Excellencies, distinguished delegates, ladies and gentlemen,
Thank you for the opportunity to address the APEC Energy Forum 2022.
At this important Forum, you will deliberate on energy transformation and access, climate cooperation post-COP27 and green economic recovery. These issues are crucial for APEC member economies as they confront the effects of the pandemic and geopolitical instability.
The Asia-Pacific region is home to six of the top 10 global greenhouse gas (GHG) emitters and six of the countries most affected by climate change in the world. The heavy concentration of the population in Asia and the high level of climate vulnerability in the Pacific exacerbate the socioeconomic impacts of climate change.
Thus, the region has a major responsibility to reduce the increasing vulnerability to climate change by rapidly moving towards low/zero carbon pathways and increasing investment in resilience.
Given the importance of this region in the global economy, its success in resolving these challenges will have a major bearing on global progress towards the 2030 Agenda for Sustainable Development and the Paris Agreement.
Efforts towards achieving the energy transition in the region have been guided by Sustainable Development Goal 7 (SDG7).
Progress varies between countries and across targets. We need to do much more on the adoption of renewables and energy efficiency. More attention to providing clean cooking fuels and technologies is required in many developing countries, in particular.
The pandemic has not made this task easier. It has set back progress across all SDGs and affected the fiscal space of developing countries, requiring them to make difficult prioritizations. This is now exacerbated by inflation, driven in part by increased energy and food prices sparked by the ongoing conflict in Ukraine.
SDG 7, rather than imposing an additional burden on countries, provides a sound framework for countries to adapt to higher energy prices.
By increasing energy efficiency in homes and businesses, the energy cost shock can be reduced. Renewable energy can decrease energy imports and hedge energy costs for consumers. The challenge for countries is to mobilize the clean energy response quickly when capital availability is challenging.
On climate change, we are currently faced with the sobering reality of how far off track we are from the 1.5 degree pathway.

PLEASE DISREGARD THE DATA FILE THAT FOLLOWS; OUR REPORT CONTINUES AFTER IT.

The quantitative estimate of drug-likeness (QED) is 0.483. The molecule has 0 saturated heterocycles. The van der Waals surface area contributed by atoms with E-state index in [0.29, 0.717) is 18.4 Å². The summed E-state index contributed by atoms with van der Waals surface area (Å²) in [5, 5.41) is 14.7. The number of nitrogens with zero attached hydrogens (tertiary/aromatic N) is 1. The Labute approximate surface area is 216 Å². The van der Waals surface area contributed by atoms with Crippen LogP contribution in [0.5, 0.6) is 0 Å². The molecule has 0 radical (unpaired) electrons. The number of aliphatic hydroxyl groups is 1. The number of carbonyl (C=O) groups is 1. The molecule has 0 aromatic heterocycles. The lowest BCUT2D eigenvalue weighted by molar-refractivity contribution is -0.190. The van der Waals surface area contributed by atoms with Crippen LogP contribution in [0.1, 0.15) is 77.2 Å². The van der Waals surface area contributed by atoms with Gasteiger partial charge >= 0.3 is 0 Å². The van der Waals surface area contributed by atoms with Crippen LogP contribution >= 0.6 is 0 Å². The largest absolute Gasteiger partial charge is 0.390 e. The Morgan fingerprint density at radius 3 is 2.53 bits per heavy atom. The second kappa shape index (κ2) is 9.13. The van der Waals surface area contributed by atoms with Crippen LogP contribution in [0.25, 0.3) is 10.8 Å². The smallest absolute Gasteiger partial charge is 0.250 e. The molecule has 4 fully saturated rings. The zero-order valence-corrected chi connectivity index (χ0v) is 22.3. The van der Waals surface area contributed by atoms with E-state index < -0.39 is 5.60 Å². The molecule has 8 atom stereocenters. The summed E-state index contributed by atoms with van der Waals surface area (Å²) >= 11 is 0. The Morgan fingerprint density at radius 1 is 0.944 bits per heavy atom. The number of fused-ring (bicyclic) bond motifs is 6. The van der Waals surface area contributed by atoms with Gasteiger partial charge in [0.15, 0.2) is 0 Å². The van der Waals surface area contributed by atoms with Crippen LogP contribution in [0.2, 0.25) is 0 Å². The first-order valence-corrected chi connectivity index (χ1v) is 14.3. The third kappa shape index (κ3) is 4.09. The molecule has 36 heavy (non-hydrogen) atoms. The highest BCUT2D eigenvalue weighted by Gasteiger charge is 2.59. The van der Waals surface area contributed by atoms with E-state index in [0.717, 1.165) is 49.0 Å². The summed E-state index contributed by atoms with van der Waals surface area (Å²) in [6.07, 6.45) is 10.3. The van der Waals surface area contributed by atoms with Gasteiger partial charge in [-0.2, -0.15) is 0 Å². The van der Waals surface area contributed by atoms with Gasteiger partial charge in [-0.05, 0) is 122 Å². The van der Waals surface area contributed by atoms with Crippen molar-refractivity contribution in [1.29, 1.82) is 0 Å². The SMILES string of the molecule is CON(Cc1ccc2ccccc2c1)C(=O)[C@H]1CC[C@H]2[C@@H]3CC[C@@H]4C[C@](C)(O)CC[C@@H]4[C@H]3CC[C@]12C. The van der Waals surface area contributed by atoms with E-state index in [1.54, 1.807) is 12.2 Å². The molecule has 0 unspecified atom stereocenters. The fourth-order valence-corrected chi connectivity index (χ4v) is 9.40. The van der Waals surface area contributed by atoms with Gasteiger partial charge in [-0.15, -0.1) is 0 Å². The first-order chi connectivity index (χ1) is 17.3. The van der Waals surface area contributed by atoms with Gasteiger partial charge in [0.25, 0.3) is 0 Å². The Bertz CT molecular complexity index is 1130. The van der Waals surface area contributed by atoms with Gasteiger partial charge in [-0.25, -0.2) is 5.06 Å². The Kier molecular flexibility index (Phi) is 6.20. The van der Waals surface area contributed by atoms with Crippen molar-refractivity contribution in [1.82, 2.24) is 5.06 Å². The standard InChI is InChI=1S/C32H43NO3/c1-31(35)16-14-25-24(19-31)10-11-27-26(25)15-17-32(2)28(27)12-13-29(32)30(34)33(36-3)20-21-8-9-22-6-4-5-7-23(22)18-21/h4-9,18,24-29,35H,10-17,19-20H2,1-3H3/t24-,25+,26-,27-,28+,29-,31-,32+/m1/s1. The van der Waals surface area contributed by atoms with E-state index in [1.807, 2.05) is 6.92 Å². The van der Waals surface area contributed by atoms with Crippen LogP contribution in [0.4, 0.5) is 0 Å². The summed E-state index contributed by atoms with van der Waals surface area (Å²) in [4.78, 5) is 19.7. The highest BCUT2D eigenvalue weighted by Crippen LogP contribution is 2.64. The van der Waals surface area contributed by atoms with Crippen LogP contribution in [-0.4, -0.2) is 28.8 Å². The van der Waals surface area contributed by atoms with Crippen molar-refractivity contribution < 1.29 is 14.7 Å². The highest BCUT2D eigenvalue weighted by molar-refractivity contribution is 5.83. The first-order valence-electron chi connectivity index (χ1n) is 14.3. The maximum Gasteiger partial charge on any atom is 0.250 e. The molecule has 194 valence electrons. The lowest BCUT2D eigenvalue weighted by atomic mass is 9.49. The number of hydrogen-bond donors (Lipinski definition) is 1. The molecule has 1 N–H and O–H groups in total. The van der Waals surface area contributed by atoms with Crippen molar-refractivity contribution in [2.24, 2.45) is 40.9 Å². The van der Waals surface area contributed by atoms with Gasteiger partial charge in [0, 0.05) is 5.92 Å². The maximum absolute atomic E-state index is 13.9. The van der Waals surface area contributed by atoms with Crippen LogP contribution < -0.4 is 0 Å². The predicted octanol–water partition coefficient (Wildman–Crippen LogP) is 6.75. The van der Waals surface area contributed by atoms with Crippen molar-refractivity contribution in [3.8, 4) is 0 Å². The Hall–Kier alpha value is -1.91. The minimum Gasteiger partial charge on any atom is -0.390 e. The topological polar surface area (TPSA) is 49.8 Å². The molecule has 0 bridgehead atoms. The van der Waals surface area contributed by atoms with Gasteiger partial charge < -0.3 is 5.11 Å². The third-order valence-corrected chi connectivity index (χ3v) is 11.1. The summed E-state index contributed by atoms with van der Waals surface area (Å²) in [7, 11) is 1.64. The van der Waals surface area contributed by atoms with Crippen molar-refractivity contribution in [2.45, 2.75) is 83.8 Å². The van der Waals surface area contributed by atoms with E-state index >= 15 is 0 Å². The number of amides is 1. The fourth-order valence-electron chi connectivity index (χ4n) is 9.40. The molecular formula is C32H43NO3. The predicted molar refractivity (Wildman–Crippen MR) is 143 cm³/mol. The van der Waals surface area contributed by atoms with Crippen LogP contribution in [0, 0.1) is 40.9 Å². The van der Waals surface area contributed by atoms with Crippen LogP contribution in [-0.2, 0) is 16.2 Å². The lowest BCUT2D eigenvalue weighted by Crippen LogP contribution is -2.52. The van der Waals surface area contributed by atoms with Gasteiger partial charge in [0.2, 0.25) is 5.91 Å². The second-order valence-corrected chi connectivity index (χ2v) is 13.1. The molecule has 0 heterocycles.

As the United Nations Environment Programme Emissions Gap Report 2022, released just before COP27, highlights, there are no longer any credible pathways to limit warming to 1.5 degrees.
Across the Asia-Pacific region, we are seeing the effects of a future dominated by unrestrained climate change, such as devastating floods in Pakistan and drought in China.
We risk a disorderly transition into a future of successive climate change disasters - with developing countries most vulnerable - that may prove more and more difficult to recover from.
One area in which there is room for optimism is the green recovery. ESCAP has developed a framework for countries to build back better from the pandemic by focusing on four critical interconnected areas: broadening social protection, investing in a sustained recovery, strengthening connectivity and supply chains, and mending a broken relationship with nature.
The effects of the COVID-19 pandemic are now being compounded by the war in Ukraine, adding more complexity to the response. However, despite the differing nature of these two crises, one thing is clear. By using the SDGs as a framework for recovery, countries and economies can build back better and enhance their resilience to future crises.
ESCAP is working with countries across the Asia-Pacific region on these issues, leveraging our role as a regional intergovernmental platform and a source of research, analysis and capacity building.
I hope this Forum will facilitate a frank exchange among APEC member economies on how we can work together to overcome these challenges.
Thank you very much.